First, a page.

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Alvin and the Chipmunks: The Squeakquel

All About the Benjamins

Rating: 2 out of 5 stars.

There’s one, and only one reason why multiplexes across the United States will be flooded with prints of Alvin and the Chipmunks: The Squeakquel, the unnecessary sequel to an unnecessary children’s film, and it can be summed up in one word: money.

Alvin and the Chipmunks, the first film in what 20th-Century Fox hopes will be a profitable, long-running franchise grossed more than $217 million in the United States two years ago and another $143 million abroad. With that kind of return on investment — the original film cost $60 million to produce — a sequel was guaranteed, and that’s exactly what moviegoers will get a chance to see over the Christmas holidays and beyond.

Alvin and the Chipmunks: The Squeakquel picks up a short time after the end of Alvin and the Chipmunks. Alpha chipmunk and all-around extrovert Alvin (voiced by Justin Long), and his two brothers, the nerdy Simon (Matthew Gray Gubler), and the shy Theodore (Jesse McCartney), have hit the big-time, performing at sold-out concerts for their adoring fans while their surrogate parental figure, Dave (Jason Lee), tries to keep them out of harm’s way.

After an accident, partly caused by Alvin’s shenanigans, leaves Dave in traction in a Parisian hospital, Alvin and the chipmunks head back to Los Angeles and the care of Dave’s Aunt Jackie (Kathryn Joosten).When the wheelchair-bound Aunt Jackie has a serious accident of her own, her video game-obsessed, unemployed grandson, Toby (Zachary Levi), steps in to help. To complicate matters, Dave has arranged for the chipmunks to attend high school.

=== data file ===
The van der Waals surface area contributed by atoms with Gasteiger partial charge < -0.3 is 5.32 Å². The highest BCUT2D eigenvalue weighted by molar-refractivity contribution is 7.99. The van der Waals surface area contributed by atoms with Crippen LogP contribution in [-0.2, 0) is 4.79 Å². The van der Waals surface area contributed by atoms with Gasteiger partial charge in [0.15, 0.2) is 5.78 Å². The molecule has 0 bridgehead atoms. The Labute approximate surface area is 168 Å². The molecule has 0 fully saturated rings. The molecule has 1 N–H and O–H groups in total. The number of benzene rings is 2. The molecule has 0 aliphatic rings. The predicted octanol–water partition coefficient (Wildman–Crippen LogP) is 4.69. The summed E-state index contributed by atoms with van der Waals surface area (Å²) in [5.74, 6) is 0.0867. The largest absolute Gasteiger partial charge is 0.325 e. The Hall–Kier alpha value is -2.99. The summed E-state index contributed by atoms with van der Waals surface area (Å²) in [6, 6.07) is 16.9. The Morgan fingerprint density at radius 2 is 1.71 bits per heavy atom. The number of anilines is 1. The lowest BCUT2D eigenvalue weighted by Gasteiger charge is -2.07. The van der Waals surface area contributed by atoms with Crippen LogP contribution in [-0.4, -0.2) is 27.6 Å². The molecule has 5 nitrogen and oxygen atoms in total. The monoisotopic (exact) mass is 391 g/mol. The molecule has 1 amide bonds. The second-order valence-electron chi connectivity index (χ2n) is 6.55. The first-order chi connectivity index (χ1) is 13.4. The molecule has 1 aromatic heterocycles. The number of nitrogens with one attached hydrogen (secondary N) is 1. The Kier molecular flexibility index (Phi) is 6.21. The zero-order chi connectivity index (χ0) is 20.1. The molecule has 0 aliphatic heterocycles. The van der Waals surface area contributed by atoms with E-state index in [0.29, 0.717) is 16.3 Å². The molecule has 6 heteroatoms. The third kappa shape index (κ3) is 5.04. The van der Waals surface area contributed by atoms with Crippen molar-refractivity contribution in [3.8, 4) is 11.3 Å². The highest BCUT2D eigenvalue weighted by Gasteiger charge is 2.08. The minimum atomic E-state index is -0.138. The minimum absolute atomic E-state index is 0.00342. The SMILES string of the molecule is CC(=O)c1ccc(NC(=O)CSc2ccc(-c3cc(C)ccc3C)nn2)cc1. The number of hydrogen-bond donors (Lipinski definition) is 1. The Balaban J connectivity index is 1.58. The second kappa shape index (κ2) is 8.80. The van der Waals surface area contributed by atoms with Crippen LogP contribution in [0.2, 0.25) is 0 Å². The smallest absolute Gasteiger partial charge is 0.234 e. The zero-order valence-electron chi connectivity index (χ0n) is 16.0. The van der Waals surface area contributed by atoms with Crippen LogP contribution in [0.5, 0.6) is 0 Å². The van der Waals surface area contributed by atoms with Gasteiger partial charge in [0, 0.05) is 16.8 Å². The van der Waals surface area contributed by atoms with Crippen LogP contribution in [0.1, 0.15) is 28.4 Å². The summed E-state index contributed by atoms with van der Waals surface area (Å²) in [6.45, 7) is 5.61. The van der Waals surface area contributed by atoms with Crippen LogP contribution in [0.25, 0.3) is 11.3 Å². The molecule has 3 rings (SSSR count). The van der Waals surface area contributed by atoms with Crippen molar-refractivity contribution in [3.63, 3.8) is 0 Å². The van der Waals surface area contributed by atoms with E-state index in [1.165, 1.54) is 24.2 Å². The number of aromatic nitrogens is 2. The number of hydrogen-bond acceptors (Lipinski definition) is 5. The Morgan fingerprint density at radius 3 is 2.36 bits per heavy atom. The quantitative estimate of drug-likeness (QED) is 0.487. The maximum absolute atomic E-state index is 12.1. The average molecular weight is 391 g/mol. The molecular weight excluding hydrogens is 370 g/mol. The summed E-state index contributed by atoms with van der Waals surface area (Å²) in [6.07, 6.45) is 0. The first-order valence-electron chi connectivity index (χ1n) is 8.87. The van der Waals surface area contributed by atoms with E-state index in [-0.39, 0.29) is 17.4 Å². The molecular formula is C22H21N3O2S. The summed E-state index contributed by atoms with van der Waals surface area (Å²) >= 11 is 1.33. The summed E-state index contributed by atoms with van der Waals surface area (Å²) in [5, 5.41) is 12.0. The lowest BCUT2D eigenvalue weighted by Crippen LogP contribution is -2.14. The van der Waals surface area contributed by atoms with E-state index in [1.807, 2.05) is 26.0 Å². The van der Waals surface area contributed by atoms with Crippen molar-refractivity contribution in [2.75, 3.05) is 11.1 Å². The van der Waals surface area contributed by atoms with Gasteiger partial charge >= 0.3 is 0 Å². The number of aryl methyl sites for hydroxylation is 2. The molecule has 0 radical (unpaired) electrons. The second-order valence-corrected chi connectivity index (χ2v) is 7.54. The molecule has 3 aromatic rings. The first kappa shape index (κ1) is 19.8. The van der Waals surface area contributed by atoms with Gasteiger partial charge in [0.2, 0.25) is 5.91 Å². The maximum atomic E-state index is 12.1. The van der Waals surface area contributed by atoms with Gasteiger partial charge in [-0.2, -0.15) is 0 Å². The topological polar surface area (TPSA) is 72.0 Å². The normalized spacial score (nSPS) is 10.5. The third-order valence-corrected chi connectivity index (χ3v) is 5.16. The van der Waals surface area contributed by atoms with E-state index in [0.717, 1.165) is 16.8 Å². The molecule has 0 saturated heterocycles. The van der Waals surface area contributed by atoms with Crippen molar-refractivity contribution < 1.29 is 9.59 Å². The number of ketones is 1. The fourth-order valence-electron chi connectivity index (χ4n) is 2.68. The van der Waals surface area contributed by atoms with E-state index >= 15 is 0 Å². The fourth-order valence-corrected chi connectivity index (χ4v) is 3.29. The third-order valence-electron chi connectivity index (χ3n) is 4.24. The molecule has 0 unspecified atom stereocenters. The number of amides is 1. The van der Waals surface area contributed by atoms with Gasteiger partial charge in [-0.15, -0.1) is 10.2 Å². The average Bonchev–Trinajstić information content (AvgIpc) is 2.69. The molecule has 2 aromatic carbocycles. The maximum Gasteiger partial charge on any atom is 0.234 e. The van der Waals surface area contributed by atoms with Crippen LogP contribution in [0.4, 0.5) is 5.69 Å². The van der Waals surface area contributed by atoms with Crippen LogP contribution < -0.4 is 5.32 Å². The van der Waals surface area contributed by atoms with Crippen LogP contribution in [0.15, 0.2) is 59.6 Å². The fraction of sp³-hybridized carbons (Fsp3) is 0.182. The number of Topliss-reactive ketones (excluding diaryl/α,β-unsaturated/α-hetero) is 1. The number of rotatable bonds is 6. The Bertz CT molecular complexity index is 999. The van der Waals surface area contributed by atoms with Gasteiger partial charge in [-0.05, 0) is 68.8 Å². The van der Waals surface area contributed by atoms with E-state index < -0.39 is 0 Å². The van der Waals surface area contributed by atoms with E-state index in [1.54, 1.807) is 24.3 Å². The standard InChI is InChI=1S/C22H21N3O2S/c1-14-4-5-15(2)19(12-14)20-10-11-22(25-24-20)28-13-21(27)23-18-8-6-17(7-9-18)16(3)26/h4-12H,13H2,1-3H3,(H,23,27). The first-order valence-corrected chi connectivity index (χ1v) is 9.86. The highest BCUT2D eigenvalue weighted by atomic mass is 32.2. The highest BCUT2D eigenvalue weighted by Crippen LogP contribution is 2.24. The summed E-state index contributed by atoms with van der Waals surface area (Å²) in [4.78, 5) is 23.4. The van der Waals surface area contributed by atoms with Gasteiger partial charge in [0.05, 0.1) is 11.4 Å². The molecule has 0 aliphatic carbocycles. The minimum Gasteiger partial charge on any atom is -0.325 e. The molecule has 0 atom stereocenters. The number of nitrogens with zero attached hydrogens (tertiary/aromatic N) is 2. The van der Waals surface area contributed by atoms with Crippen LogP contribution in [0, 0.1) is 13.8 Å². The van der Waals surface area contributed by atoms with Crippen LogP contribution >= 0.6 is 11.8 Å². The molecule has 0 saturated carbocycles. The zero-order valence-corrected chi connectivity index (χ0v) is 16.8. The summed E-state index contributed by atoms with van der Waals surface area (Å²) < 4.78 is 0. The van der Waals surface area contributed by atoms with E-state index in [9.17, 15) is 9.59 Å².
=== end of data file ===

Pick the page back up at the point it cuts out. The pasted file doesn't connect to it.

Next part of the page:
In school, Alvin, Simon, and Theodore face the usual adjustment problems, including obnoxious jocks jealous of the attention Alvin and his brothers receive, but when Alvin proves deft with a football, he’s asked to join the football team as a wide receiver.

The school’s principal and longtime Chipmunks fan, Dr. Rubin (Wendie Malick), asks the group to perform at an upcoming battle of the bands to raise $25,000 for the school’s music program. And In a parallel, converging storyline, the self-dubbed Chipettes — Brittany (Christina Applegate), Eleanor (Amy Poehler), Jeanette (Anna Faris) — arrive in Los Angeles to meet the Chipmunks former manager and onetime nemesis, Ian Hawk (David Cross), so they can duplicate the Chipmunks’ musical success. Hawk sees the Chipettes as the perfect vehicle to exact revenge on the Chipmunks for his financial problems.

Directed by Betty Thomas (28 Days, Doctor Doolittle, The Brady Bunch Movie) and written by Jon Vitti and Jonathan Aibel, Alvin and the Chipmunks: The Squeakquel is short on originality and long on pop-culture jokes and slapstick humor. And at less than 90 minutes, it’s also quickly forgettable, a perfect, if slightly expensive, way to entertain small children and parents eager nap.

The obligatory life lessons are all there, and generally inoffensive. Alvin has to learn personal and familial responsibility, as does Toby. Alvin also has to learn the perils of fame and, given the high-school backdrop, how to resist peer pressure. The jobless Toby learns parental responsibility, but oddly enough, never gets a job.

Fans of the Dave character (or more likely, Jason Lee) will be disappointed. He appears in the opening scene, a few pick-up shots to remind us he’s still stuck in a hospital, and returns for the anti-climactic battle of the bands. His role and his role’s function as the adult who needs to grow up have been transferred to Toby, but Levi (always watchable on TV’s Chuck) is a poor substitute. Levi often looks bored or indifferent in almost every scene. Still, families with children under 10 looking for a pleasant time-waster over the holidays could do worse than Alvin and the Chipmunks: The Squeakquel.